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The family Magnapinnidae was originally based on a single species, Magnapinna pacifica. However, the discovery of a second species, M. atlantica, and the realization that other known specimens and species belong in the family indicate that this poorly known deep-sea family may have as many as five species based on only eleven specimens. However, as only three of the species are well-described, and four of them are weakly separated from one another, we cannot infer yet that this is a highly speciose family.

Vecchione et al. (2002) described the occurrence of a strange, large squid recorded only by submersible or ROV observations (see title photograph). The authors suggested that these squid belong in the family Magnapinnidae. With the discovery of more species, although based only on small individuals, we are now confident that these large deep-sea squid are magnapinnids, and we include them here. The title photograph shows the thicker regions of the arms and tentacles that are often held at nearly right angles to the body axis and the long, slender portions of the arms and tentacles that trail the squid and are nearly parallel to the body axis. Apparent counterparts for these regions of the arms/tentacles are present in the juveniles. For ease of description we give separate names to these two regions: the proximal-arms/tentacles and the distal-arms/tentacles.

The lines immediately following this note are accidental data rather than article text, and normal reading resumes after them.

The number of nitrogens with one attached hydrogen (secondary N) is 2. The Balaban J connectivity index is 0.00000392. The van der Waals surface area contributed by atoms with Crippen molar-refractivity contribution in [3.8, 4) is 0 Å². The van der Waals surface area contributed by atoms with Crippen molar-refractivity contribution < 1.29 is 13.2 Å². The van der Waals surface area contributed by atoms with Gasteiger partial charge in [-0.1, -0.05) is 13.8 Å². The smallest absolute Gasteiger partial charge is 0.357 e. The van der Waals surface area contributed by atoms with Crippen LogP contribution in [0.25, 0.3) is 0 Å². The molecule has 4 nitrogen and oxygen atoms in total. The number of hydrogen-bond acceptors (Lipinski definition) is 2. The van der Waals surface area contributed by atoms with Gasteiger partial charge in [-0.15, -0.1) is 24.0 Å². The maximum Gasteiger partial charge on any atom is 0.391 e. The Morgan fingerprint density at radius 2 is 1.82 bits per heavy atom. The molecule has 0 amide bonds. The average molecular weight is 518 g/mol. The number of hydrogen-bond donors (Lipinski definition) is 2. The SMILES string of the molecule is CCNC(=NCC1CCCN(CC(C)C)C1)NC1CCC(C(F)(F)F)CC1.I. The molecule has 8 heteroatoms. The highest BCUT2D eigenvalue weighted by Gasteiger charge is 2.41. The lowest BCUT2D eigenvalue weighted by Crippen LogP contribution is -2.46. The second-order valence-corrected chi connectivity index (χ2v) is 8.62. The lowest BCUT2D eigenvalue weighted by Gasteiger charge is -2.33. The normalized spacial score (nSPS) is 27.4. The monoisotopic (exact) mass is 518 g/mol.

Based on similarity (cladistic analyses have not been made), this family apparently belongs with the "chiroteuthid families" (Vecchione and Young, 1998). These families include the Chiroteuthidae, Mastigoteuthidae, Joubiniteuthidae, Batoteuthidae and Promachoteuthidae. It shares the following characteristics with these families:

  • Buccal connectives attach to ventral margins of arms IV.
  • Gladius apparently with elongate secondary conus (except in Promachoteuthidae).
  • Absence of the "teuthoid" tentacular club.

A few additional characters are shared with the Chiroteuthidae and Mastigoteuthidae:

  • Fins terminal (often large) extending well beyond the posterior end of the muscular mantle (this feature is also present in the Lepidoteuthidae).
  • Oval funnel-locking cartilage but without protrusions (this feature is also present in the Joubiniteuthidae and Promachoteuthidae).

Brief diagnosis:

One of the chiroteuthid families with ...

  • narrow, very elongate (vermiform) distal-arms and distal-tentacles.
  • very large fins.
  • an oval funnel locking-apparatus


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